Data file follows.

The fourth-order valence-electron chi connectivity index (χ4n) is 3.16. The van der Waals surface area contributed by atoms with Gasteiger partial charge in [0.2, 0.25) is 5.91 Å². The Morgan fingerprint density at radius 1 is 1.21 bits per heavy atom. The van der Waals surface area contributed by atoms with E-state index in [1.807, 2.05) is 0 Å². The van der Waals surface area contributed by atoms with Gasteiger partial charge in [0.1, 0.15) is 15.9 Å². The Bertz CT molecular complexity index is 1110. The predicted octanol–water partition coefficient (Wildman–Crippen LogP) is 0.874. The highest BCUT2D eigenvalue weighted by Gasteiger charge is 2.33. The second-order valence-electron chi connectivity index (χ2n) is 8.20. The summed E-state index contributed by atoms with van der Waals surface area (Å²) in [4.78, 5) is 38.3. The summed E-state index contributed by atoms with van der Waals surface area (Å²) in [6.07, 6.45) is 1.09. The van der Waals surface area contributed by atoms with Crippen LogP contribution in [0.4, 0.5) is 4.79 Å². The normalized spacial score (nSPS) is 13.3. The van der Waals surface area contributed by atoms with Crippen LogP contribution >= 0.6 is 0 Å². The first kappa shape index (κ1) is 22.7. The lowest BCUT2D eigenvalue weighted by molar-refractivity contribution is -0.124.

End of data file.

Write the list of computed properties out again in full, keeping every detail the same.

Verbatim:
The fourth-order valence-electron chi connectivity index (χ4n) is 3.16. The van der Waals surface area contributed by atoms with Gasteiger partial charge in [0.2, 0.25) is 5.91 Å². The Morgan fingerprint density at radius 1 is 1.21 bits per heavy atom. The van der Waals surface area contributed by atoms with E-state index in [1.807, 2.05) is 0 Å². The van der Waals surface area contributed by atoms with Gasteiger partial charge in [0.1, 0.15) is 15.9 Å². The Bertz CT molecular complexity index is 1110. The predicted octanol–water partition coefficient (Wildman–Crippen LogP) is 0.874. The highest BCUT2D eigenvalue weighted by Gasteiger charge is 2.33. The second-order valence-electron chi connectivity index (χ2n) is 8.20. The summed E-state index contributed by atoms with van der Waals surface area (Å²) in [4.78, 5) is 38.3. The summed E-state index contributed by atoms with van der Waals surface area (Å²) in [6.07, 6.45) is 1.09. The van der Waals surface area contributed by atoms with Crippen LogP contribution in [0.4, 0.5) is 4.79 Å². The normalized spacial score (nSPS) is 13.3. The van der Waals surface area contributed by atoms with Crippen LogP contribution >= 0.6 is 0 Å². The first kappa shape index (κ1) is 22.7. The lowest BCUT2D eigenvalue weighted by molar-refractivity contribution is -0.124.